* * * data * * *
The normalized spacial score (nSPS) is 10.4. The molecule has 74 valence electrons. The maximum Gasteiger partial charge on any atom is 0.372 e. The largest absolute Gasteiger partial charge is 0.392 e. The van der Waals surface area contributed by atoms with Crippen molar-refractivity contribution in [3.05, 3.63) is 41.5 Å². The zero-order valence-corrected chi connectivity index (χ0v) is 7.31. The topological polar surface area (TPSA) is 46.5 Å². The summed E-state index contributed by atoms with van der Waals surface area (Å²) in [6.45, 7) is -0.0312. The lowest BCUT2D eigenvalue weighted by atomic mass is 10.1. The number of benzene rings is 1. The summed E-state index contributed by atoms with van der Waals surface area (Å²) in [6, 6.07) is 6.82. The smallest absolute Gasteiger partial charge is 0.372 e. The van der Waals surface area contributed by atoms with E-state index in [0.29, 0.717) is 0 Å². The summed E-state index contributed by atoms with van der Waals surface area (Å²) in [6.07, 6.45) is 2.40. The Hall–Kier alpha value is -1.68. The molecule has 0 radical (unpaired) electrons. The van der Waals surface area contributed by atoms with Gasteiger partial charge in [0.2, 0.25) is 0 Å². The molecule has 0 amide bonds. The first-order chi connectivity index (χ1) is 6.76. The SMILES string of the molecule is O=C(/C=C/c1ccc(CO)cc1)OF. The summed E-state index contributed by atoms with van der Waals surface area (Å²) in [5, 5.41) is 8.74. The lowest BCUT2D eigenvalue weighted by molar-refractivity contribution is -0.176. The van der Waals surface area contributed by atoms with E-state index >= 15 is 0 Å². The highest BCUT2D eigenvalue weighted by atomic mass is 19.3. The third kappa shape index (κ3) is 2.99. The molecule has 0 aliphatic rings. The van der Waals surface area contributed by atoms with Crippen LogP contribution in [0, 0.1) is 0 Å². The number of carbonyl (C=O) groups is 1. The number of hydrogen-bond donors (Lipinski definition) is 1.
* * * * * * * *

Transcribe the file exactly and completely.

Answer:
The normalized spacial score (nSPS) is 10.4. The molecule has 74 valence electrons. The maximum Gasteiger partial charge on any atom is 0.372 e. The largest absolute Gasteiger partial charge is 0.392 e. The van der Waals surface area contributed by atoms with Crippen molar-refractivity contribution in [3.05, 3.63) is 41.5 Å². The zero-order valence-corrected chi connectivity index (χ0v) is 7.31. The topological polar surface area (TPSA) is 46.5 Å². The summed E-state index contributed by atoms with van der Waals surface area (Å²) in [6.45, 7) is -0.0312. The lowest BCUT2D eigenvalue weighted by atomic mass is 10.1. The number of benzene rings is 1. The summed E-state index contributed by atoms with van der Waals surface area (Å²) in [6, 6.07) is 6.82. The smallest absolute Gasteiger partial charge is 0.372 e. The van der Waals surface area contributed by atoms with E-state index in [0.29, 0.717) is 0 Å². The summed E-state index contributed by atoms with van der Waals surface area (Å²) in [6.07, 6.45) is 2.40. The Hall–Kier alpha value is -1.68. The molecule has 0 radical (unpaired) electrons. The van der Waals surface area contributed by atoms with Gasteiger partial charge in [0.2, 0.25) is 0 Å². The molecule has 0 amide bonds. The first-order chi connectivity index (χ1) is 6.76. The SMILES string of the molecule is O=C(/C=C/c1ccc(CO)cc1)OF. The summed E-state index contributed by atoms with van der Waals surface area (Å²) in [5, 5.41) is 8.74. The lowest BCUT2D eigenvalue weighted by molar-refractivity contribution is -0.176. The van der Waals surface area contributed by atoms with E-state index >= 15 is 0 Å². The highest BCUT2D eigenvalue weighted by atomic mass is 19.3. The third kappa shape index (κ3) is 2.99. The molecule has 0 aliphatic rings. The van der Waals surface area contributed by atoms with Crippen LogP contribution in [0, 0.1) is 0 Å². The number of carbonyl (C=O) groups is 1. The number of hydrogen-bond donors (Lipinski definition) is 1.